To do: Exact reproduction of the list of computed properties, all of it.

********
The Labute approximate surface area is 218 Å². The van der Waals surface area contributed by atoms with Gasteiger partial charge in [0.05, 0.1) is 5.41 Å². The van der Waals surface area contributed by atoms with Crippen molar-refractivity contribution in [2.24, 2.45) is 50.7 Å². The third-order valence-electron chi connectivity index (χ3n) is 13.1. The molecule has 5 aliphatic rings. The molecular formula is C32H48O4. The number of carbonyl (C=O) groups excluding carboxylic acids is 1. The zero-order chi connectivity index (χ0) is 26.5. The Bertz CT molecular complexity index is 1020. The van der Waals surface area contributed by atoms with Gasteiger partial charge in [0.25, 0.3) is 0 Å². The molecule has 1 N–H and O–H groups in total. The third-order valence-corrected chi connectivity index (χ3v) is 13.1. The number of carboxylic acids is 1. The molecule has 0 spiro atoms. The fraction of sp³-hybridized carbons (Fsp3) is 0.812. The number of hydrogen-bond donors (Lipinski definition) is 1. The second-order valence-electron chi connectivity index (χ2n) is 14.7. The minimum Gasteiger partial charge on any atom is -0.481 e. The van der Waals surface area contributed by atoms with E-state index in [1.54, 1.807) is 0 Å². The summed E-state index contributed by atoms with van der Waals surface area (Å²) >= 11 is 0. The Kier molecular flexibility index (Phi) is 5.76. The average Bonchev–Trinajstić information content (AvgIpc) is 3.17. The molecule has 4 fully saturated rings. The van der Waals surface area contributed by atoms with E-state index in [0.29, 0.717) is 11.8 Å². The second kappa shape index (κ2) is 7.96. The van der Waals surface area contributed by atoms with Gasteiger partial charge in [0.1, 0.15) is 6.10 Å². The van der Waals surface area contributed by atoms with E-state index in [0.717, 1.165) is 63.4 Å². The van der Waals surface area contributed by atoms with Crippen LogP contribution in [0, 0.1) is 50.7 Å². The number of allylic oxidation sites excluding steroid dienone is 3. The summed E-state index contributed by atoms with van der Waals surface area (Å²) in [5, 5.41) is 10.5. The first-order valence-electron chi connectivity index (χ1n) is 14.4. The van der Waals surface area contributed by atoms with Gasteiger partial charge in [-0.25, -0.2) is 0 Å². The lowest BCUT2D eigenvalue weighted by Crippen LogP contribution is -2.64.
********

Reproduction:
The Labute approximate surface area is 218 Å². The van der Waals surface area contributed by atoms with Gasteiger partial charge in [0.05, 0.1) is 5.41 Å². The van der Waals surface area contributed by atoms with Crippen molar-refractivity contribution in [2.24, 2.45) is 50.7 Å². The third-order valence-electron chi connectivity index (χ3n) is 13.1. The molecule has 5 aliphatic rings. The molecular formula is C32H48O4. The number of carbonyl (C=O) groups excluding carboxylic acids is 1. The zero-order chi connectivity index (χ0) is 26.5. The Bertz CT molecular complexity index is 1020. The van der Waals surface area contributed by atoms with Gasteiger partial charge in [0.25, 0.3) is 0 Å². The molecule has 1 N–H and O–H groups in total. The third-order valence-corrected chi connectivity index (χ3v) is 13.1. The number of carboxylic acids is 1. The molecule has 0 spiro atoms. The fraction of sp³-hybridized carbons (Fsp3) is 0.812. The number of hydrogen-bond donors (Lipinski definition) is 1. The second-order valence-electron chi connectivity index (χ2n) is 14.7. The minimum Gasteiger partial charge on any atom is -0.481 e. The van der Waals surface area contributed by atoms with E-state index in [1.54, 1.807) is 0 Å². The summed E-state index contributed by atoms with van der Waals surface area (Å²) >= 11 is 0. The Kier molecular flexibility index (Phi) is 5.76. The average Bonchev–Trinajstić information content (AvgIpc) is 3.17. The molecule has 4 fully saturated rings. The van der Waals surface area contributed by atoms with E-state index in [0.29, 0.717) is 11.8 Å². The second kappa shape index (κ2) is 7.96. The van der Waals surface area contributed by atoms with Gasteiger partial charge in [0.1, 0.15) is 6.10 Å². The van der Waals surface area contributed by atoms with E-state index in [0.717, 1.165) is 63.4 Å². The van der Waals surface area contributed by atoms with Crippen LogP contribution in [0, 0.1) is 50.7 Å². The number of allylic oxidation sites excluding steroid dienone is 3. The summed E-state index contributed by atoms with van der Waals surface area (Å²) in [5, 5.41) is 10.5. The first-order valence-electron chi connectivity index (χ1n) is 14.4. The van der Waals surface area contributed by atoms with Gasteiger partial charge in [-0.25, -0.2) is 0 Å². The lowest BCUT2D eigenvalue weighted by Crippen LogP contribution is -2.64.